AN EXEMPLARY LIFE by Siegfried Lenz

AN EXEMPLARY LIFE

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KIRKUS REVIEW

Contemporary or at least very recent Hamburg is the scene of this funny-sad exercise in sustained irony, first published in West Germany in 1973 as Das Vorbild (""The Model""). Three people meet to choose an admirable life that will be presented in a school reader for students to emulate. It seems an easy enough task--the selection will take up only one chapter--but their views are so disparate and their own lives in such a muddle that it becomes maddeningly difficult. Two of the selectors are male teachers: one elderly, pompous and clearly out of it, and the other desperately trying to be as young and iconoclastic as his pupils. The third is a chain-smoking freelance woman editor who never quite comes into focus, although we learn a lot about her erratic driving habits as she careens around Hamburg. The city is a fourth character as badly mixed up as the others: an ancient Hanseatic port with rock concerts, anarchic youth and inflatable furniture. Counterpointing these unraveling destinies is the near--saintly life of the model finally chosen. She is a scientist who forced herself to live as badly as the political prisoners in Greece to express solidarity with their lot under the regime of the Colonels, weakening herself so much that she dies of pneumonia. The writing is almost too lively, as if the author wanted to compensate for the depressing tale he projects of the triviality of modern life, and of characters, indifferent at best, who distance away from the reader.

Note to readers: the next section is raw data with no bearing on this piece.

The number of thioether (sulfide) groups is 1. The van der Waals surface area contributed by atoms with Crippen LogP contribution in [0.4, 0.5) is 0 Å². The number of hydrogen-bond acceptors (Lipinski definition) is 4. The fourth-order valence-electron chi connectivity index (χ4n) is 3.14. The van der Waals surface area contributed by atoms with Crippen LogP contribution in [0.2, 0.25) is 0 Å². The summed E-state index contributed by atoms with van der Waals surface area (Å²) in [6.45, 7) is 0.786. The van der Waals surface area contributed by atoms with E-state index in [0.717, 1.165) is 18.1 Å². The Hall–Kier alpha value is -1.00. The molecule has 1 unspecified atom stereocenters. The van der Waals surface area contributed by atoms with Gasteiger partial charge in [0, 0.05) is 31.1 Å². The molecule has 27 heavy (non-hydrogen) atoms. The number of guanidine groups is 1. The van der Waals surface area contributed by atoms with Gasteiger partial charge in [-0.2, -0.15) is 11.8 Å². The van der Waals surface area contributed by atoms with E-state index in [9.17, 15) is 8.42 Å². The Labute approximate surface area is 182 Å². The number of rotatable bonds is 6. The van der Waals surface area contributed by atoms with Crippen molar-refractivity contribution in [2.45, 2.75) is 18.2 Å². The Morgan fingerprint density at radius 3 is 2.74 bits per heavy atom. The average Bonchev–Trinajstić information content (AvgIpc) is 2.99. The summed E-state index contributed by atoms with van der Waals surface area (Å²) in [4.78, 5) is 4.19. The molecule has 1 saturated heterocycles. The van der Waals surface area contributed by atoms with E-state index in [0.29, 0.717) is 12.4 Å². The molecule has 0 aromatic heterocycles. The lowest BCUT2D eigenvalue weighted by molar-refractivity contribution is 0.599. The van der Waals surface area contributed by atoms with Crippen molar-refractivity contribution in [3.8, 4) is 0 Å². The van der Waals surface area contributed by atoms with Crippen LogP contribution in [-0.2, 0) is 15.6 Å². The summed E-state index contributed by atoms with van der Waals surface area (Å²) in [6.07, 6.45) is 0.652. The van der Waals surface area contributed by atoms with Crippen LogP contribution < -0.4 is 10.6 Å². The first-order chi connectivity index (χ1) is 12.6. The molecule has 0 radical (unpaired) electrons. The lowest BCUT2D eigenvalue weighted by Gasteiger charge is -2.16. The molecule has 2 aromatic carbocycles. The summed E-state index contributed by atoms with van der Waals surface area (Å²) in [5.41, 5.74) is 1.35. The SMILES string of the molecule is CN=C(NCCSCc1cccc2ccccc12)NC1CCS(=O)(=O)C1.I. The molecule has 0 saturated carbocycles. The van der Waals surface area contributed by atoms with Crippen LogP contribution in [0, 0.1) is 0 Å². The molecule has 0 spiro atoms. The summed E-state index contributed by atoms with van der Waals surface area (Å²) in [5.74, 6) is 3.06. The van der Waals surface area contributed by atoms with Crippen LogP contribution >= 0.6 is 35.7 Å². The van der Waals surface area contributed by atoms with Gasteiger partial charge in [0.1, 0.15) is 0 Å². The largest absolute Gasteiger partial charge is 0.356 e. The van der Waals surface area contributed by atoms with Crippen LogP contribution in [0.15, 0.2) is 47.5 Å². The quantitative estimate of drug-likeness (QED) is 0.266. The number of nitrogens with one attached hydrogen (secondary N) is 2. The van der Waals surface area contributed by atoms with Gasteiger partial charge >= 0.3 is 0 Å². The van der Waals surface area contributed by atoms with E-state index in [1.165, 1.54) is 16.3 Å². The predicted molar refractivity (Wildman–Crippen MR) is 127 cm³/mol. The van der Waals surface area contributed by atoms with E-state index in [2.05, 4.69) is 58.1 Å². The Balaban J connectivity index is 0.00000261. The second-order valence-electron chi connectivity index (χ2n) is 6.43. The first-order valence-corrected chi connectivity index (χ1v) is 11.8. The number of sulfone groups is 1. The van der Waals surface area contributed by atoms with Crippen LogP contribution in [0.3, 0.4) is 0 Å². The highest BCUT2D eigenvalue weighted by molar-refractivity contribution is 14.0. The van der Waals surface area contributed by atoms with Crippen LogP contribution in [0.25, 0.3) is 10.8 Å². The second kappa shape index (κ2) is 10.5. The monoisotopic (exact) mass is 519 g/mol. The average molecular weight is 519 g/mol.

Pub Date: Oct. 29th, 1976
Publisher: Hill & Wang/Farrar, Straus & Giroux